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Unformatted text preview: How Numbers Deceive Friday January 21, 2011 (continued) Better in Each Case, bur Worse Overall Example 1. A pharmaceutical company creates a new treatment for acne. To compare the new treatment to an old treatment, the company conducts a test. The old treatment is give to 90 patients and the new treatment is given to 110 patients. The results after four weeks of treatment are as follows: • Mild Acne Among patients with mild acne, 10 received the old treatment and 90 received the new treatment. Of the 10 receiving the old treatment , 2 were cured for a 20% cure rate. Among the 90 receiving the new treatment, 30 were cured for a 33% cure rate. The new treatment had a higher cure rate for those with mild acne. • Severe Acne Among patients with severe acne, 80 received the old treatment and 20 received the new treatment. Of the 80 receiving the old treatment, 40 were cured for a %50 cure rate. Of the 20 patients receiving the new treatment, 12 were cured for a 60% cure rate. The new treatment had a higher cure rate among patients with severe acne. Mild Acne Severe Acne Cured Not Cured Cured Not Cured Old Treatment 2 8 40 40 New Treatment 30 60 12 8 The new treatment had a higher cure rate for both patients with mild acne and for patients with sever acne. Lets look at the overall result. • Old Treatment Of the 90 patients receiving the old treatment, 42 were cured, 2 of 10 with mild acne and 40 of 80 with severe acne. Therefore the overall cure rate for the old treatment was 42/90 = 46.7% • New Treatment Of the 110 patients receiving the new treatment, 42 were cured (30 of 90 with mild acne and 12 of 20 with severe acne) The overall cure rate for the new treatment was 42/110 = 38.2% Example 1 is an illustration of Simpson’s Paradox . It is possible for a set of data to give different results in each of several groups than it does when the groups are taken together....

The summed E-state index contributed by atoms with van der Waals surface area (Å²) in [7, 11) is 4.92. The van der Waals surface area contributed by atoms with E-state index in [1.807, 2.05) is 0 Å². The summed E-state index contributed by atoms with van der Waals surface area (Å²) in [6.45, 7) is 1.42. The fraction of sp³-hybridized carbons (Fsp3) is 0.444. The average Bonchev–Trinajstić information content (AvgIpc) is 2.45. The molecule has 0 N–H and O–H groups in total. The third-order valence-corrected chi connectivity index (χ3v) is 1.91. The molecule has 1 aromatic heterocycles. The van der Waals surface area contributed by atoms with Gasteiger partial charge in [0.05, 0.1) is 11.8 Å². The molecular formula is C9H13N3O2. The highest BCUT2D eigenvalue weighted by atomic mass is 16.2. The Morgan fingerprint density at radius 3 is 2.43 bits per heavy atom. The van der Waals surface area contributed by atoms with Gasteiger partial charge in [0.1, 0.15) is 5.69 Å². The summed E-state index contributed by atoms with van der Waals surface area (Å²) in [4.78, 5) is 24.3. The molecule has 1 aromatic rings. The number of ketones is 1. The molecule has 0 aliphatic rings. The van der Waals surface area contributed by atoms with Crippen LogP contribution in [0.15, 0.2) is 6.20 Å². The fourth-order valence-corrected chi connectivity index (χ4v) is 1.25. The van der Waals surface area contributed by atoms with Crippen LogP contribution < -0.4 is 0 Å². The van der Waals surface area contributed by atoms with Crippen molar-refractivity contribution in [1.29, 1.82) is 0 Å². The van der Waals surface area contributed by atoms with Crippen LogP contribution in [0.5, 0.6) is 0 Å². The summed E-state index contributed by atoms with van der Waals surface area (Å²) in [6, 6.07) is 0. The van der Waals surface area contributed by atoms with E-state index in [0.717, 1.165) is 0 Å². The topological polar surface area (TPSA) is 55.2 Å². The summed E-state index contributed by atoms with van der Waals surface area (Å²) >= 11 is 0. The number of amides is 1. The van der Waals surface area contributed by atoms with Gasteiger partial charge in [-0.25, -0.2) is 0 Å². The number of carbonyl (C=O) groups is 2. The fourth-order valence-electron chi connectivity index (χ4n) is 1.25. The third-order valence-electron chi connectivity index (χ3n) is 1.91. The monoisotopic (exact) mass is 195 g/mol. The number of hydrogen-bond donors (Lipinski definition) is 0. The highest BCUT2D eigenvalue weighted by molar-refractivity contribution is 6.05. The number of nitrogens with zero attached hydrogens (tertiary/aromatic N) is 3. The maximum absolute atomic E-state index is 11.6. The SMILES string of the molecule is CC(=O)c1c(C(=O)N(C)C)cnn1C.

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- Spring '08
- Oncology, Type I and type II errors, new treatment, cure rate, old treatment